© Ben Wiseman at The New York Times
My version of put a sock in it (G fondly, nostalgically, calls his pacifier a boo).
Just a few decades ago, parenting wasn’t even a proper verb or gerund. Now it’s a compound one. There’s of course helicopter parenting, which hovers, and “free range” parenting, which doesn’t, but only by principled choice…But from my vantage point, watching the kids of my three siblings and of my many peers grow up, I’m struck less by the genius or folly of diverse child-rearing techniques than by the way most of the children matured into who they seemed, from the get-go, destined to be.
Instead of filling children with delusional praise—“I wonder why everybody has to be a winner”—he suggests it might be better to gird them up for the inevitable injustices life will throw their way. Bruni puts a healthy (funny) spin on fear, too:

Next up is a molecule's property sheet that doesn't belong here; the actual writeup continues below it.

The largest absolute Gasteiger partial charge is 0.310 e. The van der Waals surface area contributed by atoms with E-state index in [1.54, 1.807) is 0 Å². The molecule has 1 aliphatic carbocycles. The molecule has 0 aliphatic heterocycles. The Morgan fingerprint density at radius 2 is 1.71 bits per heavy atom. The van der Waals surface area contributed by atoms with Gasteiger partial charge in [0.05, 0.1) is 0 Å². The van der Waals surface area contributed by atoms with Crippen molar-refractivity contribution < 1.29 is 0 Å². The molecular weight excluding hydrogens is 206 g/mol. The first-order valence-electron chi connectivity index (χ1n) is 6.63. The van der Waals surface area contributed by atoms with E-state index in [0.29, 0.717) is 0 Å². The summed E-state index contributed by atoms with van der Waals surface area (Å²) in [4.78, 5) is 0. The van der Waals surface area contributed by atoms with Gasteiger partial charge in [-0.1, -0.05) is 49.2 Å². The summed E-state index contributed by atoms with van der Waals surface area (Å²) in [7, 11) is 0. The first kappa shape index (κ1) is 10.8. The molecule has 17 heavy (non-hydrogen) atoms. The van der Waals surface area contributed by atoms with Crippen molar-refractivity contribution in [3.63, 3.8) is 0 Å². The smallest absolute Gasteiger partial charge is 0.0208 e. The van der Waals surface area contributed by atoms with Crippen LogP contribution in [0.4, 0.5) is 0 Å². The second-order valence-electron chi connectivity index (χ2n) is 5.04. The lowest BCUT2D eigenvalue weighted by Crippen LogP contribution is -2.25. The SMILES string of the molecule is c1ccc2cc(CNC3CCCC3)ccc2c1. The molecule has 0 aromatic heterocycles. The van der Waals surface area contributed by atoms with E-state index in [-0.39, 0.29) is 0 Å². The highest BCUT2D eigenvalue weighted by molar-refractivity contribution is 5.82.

Why all the choices— “What would you like to wear?” —and all the negotiating and the painstakingly calibrated diplomacy? They’re toddlers, not Pakistan. I understand that you want them to adore you. But having them fear you is surely the saner strategy, not just for you and for them but for the rest of us and the future of the republic.
Remembering I don’t hold all the cards is, as Bruni writes, a mercy. And knowing that we’re in league with the host of parents feeding their finicky children chicken fingers four times a week is humbling and weirdly liberating.